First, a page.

Tony Little, the headmaster of Eton College, has given an interview (£) to the Times’ Alice Thompson and Rachel Sylvester. It’s a curiosity. On the one hand, Little is extraordinary: a local boy who won a bursary to Eton in the ‘60s. On the other hand, he is emblematic of how the headmasters of the ‘great public schools’ have become representatives of their schools rather than hands-on managers.
The interview reads like a sales prospectus for a philosophy of education. Little talks about the value of encouraging each boy’s talent to the full. Eton teaches 9 modern languages and coaches 30 sports. There is time in the school day for drama, music , art and debate. Teachers are involved in the pastoral care of pupils long after the classrooms are plunged into darkness; it’s part of their generous and comfortable deal.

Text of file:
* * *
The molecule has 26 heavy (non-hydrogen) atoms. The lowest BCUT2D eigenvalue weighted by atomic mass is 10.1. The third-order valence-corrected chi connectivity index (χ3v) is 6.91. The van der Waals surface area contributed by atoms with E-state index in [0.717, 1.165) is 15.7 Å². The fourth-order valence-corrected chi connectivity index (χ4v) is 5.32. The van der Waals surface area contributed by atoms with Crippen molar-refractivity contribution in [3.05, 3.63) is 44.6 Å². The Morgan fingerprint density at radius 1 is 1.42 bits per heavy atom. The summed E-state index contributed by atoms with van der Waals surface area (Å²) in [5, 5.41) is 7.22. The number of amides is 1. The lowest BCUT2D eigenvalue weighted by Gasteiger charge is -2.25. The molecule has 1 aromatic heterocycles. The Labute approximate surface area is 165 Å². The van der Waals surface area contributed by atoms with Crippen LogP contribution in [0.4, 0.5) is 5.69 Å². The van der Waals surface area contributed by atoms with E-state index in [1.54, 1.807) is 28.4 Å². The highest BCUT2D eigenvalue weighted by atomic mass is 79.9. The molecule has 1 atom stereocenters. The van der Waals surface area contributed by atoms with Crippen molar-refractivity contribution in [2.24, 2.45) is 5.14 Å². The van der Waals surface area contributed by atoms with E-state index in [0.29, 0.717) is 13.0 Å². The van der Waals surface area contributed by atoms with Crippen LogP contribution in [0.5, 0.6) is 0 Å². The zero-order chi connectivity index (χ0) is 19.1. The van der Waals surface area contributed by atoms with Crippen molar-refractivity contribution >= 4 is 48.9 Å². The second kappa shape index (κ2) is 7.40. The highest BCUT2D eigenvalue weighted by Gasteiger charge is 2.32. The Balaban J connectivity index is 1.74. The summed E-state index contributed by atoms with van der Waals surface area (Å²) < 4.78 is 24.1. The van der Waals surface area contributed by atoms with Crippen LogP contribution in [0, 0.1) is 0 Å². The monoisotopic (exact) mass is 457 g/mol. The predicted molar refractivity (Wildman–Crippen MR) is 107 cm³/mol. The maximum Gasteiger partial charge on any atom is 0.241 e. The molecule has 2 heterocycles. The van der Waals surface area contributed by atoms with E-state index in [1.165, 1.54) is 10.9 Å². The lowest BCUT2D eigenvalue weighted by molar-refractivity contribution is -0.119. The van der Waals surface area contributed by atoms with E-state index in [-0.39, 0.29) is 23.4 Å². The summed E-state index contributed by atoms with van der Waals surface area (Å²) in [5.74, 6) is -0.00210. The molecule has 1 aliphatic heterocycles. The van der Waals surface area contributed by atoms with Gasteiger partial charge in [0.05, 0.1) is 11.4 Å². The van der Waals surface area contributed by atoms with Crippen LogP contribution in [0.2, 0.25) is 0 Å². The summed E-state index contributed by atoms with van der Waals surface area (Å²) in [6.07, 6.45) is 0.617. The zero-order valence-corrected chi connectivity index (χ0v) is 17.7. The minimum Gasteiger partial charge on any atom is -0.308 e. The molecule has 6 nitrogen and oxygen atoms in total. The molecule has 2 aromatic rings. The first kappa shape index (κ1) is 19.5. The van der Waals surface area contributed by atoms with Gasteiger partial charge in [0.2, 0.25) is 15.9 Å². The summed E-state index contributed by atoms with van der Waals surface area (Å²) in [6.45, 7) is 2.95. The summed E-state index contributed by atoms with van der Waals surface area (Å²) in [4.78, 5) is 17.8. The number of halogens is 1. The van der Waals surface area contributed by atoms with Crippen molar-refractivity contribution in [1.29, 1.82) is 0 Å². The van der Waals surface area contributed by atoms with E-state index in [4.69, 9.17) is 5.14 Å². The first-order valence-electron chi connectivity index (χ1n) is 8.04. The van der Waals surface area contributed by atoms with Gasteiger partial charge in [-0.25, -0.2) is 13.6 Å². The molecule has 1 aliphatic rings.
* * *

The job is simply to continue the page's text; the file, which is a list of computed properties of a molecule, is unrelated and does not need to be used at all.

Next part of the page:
Can the state sector learn from Eton’s example? Little gave a non-committal answer to that question, which suggests that any lesson is going to be limited by the prohibitive cost of an Eton education (£30,000 a year before any of the optional extras). But he did say that teachers in both the private and public sectors must be given more freedom to educate and nurture, rather than teach a centrally-ordained syllabus that is examined according to very narrow criteria.
Little went on to dismiss Michael Gove’s proposed baccalaureate, describing it as ‘neither fish nor foul’ which says ‘history is important but music isn’t.’ In this sense, Little voices a frequent criticism of Gove’s far-reaching education reforms: Gove has given institutions tremendous freedoms over the own affairs, but is strengthening central control over the classroom. The counter argument is that the education system is being carefully refashioned to serve the interests of children and parents before those of the teaching unions and other organisations, and Rome wasn’t built in a day.
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